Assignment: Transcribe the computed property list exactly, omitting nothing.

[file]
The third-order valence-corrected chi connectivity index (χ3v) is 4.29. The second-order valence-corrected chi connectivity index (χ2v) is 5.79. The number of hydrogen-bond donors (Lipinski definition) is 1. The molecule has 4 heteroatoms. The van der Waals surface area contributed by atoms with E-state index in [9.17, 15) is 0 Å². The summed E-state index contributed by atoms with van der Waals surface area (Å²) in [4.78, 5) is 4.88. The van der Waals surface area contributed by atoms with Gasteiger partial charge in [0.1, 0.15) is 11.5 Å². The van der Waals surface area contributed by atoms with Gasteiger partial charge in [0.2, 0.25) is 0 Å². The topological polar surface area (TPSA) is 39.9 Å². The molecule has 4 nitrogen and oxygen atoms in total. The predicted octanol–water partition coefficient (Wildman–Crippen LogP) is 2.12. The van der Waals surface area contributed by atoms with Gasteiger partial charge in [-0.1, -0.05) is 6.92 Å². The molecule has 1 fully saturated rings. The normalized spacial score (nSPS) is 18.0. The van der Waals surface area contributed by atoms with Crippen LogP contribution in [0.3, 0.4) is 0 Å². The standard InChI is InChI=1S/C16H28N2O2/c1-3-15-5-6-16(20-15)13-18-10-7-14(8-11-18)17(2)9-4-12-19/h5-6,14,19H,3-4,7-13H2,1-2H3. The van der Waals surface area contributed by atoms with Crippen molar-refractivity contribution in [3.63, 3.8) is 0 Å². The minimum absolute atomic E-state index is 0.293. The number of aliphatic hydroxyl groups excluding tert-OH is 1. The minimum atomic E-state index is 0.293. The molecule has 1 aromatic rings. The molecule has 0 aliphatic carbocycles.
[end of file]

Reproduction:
The third-order valence-corrected chi connectivity index (χ3v) is 4.29. The second-order valence-corrected chi connectivity index (χ2v) is 5.79. The number of hydrogen-bond donors (Lipinski definition) is 1. The molecule has 4 heteroatoms. The van der Waals surface area contributed by atoms with E-state index in [9.17, 15) is 0 Å². The summed E-state index contributed by atoms with van der Waals surface area (Å²) in [4.78, 5) is 4.88. The van der Waals surface area contributed by atoms with Gasteiger partial charge in [0.1, 0.15) is 11.5 Å². The van der Waals surface area contributed by atoms with Gasteiger partial charge in [0.2, 0.25) is 0 Å². The topological polar surface area (TPSA) is 39.9 Å². The molecule has 4 nitrogen and oxygen atoms in total. The predicted octanol–water partition coefficient (Wildman–Crippen LogP) is 2.12. The van der Waals surface area contributed by atoms with Gasteiger partial charge in [-0.1, -0.05) is 6.92 Å². The molecule has 1 fully saturated rings. The normalized spacial score (nSPS) is 18.0. The van der Waals surface area contributed by atoms with Crippen LogP contribution in [0.3, 0.4) is 0 Å². The standard InChI is InChI=1S/C16H28N2O2/c1-3-15-5-6-16(20-15)13-18-10-7-14(8-11-18)17(2)9-4-12-19/h5-6,14,19H,3-4,7-13H2,1-2H3. The van der Waals surface area contributed by atoms with Crippen molar-refractivity contribution in [3.63, 3.8) is 0 Å². The minimum absolute atomic E-state index is 0.293. The number of aliphatic hydroxyl groups excluding tert-OH is 1. The minimum atomic E-state index is 0.293. The molecule has 1 aromatic rings. The molecule has 0 aliphatic carbocycles.